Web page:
Anglo Rank

As link builders, we must always keep a close eye on how Google views the links we are acquiring. Building links that appear “unnatural” in the eyes of Google can lead to some serious consequences and potential penalties. Although it is impossible to determine exactly what Google considers unnatural, Google Webmaster Tools does provide some descriptions we can use for reference. According to the “Link Schemes” portion of Google’s Webmaster Tools, some examples include:

  • Buying or selling links that pass PageRank. This includes exchanging money for links, or posts that contain links; exchanging goods or services for links; or sending someone a “free” product in exchange for them writing about it and including a link
  • Excessive link exchanges (“Link to me and I’ll link to you”) or partner pages exclusively for the sake of cross-linking

These two examples fit the description of a common black-hat SEO practice referred to as a “link network”. Anglo Rank is the latest target in Google’s relentless campaign to bring down these link networks.

“Oh, Anglo Rank”

This news came last Friday when Google’s head of webspam Matt Cutts indicted Anglo Rank publicly with a rather sarcastic tweet:

Matt Cutts AngloRank Tweet

The language used in the tweet comes directly from Anglo Rank’s marketing materials (picture below) and is likely Cutts’ way of publicly announcing it has been targeted by Google.

Anglo Rank footprint pic

If Google indeed targeted Anglo Rank as a link network, the webmasters using Anglo Rank’s private network for links should expect to see manual penalty notifications showing up in their Webmaster Tools soon.

As Google continues to crack down on these various link networks it has become clear that participating in them is becoming riskier; it may not be a question of if, but rather when you will receive penalties from Google. This is why it is important to be able to identify these link networks: you need to avoid becoming involved with them.

What is a Link Network

To be capable of identifying a link network, we must first understand exactly what a link network is. At its most basic, a link network is a group of websites that are all connected, either by affiliation or the fact they are owned by the same person, that manipulate this connection to pass link juice to one another. However, this is a very simple description of what a link network looks like and not all link networks are constructed in the same way.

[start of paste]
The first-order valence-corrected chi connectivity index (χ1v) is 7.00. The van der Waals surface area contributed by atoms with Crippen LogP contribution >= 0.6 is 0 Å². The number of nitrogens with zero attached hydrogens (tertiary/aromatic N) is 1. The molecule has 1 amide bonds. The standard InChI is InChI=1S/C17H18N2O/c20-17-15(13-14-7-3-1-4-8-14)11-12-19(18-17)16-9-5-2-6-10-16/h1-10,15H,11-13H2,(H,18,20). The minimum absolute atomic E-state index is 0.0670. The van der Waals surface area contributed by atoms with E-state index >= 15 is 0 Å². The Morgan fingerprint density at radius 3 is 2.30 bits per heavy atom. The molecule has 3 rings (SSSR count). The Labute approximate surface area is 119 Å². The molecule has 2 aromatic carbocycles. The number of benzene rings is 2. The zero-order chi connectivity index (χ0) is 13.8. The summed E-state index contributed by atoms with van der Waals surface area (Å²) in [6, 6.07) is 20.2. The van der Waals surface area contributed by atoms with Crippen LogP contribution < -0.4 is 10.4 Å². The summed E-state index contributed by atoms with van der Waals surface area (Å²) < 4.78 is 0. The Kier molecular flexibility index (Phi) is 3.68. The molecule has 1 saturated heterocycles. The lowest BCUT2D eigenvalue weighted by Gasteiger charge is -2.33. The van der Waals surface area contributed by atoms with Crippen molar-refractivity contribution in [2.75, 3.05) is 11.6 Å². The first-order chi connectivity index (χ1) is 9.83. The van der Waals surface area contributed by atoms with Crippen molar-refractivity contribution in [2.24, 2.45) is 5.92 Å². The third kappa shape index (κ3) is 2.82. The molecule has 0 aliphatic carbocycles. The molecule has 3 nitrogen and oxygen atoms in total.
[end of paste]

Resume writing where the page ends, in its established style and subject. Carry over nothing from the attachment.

Services like Anglo Rank that promise 500 links a month for a set price aren’t trying to hide the fact that they are a link selling service, but they do hide that their links come from a link network. Webmasters would be well advised to stay away from services that sell links, link network or not. However, other link networks may not be as obvious and distinguishing sites that are part of their network can be difficult.

While most webmasters should know better than to purchase links from a network like Anglo Rank, and linking to an obvious link network may seem like a rookie link building mistake, learning to spot and avoid link networks is something every webmaster should know.

Spotting a Link Network

First, you should look for some of the more blatant signs that a site is part of a link network. If the site has a “Partners” page that contains a massive list of links to non-relevant sites it is a strong signal that the site is part of a link network. Also, it can be a good idea to look at where the site’s external links are pointing. If these links all seem to be pointing to the same handful of sites, it is likely you are dealing with a link network.